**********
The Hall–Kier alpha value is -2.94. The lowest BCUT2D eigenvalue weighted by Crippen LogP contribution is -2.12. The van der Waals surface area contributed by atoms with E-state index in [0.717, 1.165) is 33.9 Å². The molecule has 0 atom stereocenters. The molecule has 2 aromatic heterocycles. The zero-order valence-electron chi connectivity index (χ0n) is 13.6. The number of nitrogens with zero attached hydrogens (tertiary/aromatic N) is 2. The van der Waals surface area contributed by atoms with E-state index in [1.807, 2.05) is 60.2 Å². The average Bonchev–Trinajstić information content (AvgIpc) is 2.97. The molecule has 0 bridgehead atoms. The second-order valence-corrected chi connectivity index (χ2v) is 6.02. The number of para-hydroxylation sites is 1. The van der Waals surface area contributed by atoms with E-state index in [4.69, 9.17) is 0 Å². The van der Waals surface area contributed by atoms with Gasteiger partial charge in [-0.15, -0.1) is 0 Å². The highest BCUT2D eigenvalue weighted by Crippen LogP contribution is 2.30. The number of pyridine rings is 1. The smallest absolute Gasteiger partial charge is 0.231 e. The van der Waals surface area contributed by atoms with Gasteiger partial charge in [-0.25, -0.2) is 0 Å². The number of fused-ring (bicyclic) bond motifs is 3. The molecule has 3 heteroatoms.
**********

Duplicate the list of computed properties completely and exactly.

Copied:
The Hall–Kier alpha value is -2.94. The lowest BCUT2D eigenvalue weighted by Crippen LogP contribution is -2.12. The van der Waals surface area contributed by atoms with E-state index in [0.717, 1.165) is 33.9 Å². The molecule has 0 atom stereocenters. The molecule has 2 aromatic heterocycles. The zero-order valence-electron chi connectivity index (χ0n) is 13.6. The number of nitrogens with zero attached hydrogens (tertiary/aromatic N) is 2. The van der Waals surface area contributed by atoms with E-state index in [1.807, 2.05) is 60.2 Å². The average Bonchev–Trinajstić information content (AvgIpc) is 2.97. The molecule has 0 bridgehead atoms. The second-order valence-corrected chi connectivity index (χ2v) is 6.02. The number of para-hydroxylation sites is 1. The van der Waals surface area contributed by atoms with E-state index in [4.69, 9.17) is 0 Å². The van der Waals surface area contributed by atoms with Gasteiger partial charge in [-0.15, -0.1) is 0 Å². The highest BCUT2D eigenvalue weighted by Crippen LogP contribution is 2.30. The number of pyridine rings is 1. The smallest absolute Gasteiger partial charge is 0.231 e. The van der Waals surface area contributed by atoms with Gasteiger partial charge in [-0.25, -0.2) is 0 Å². The number of fused-ring (bicyclic) bond motifs is 3. The molecule has 3 heteroatoms.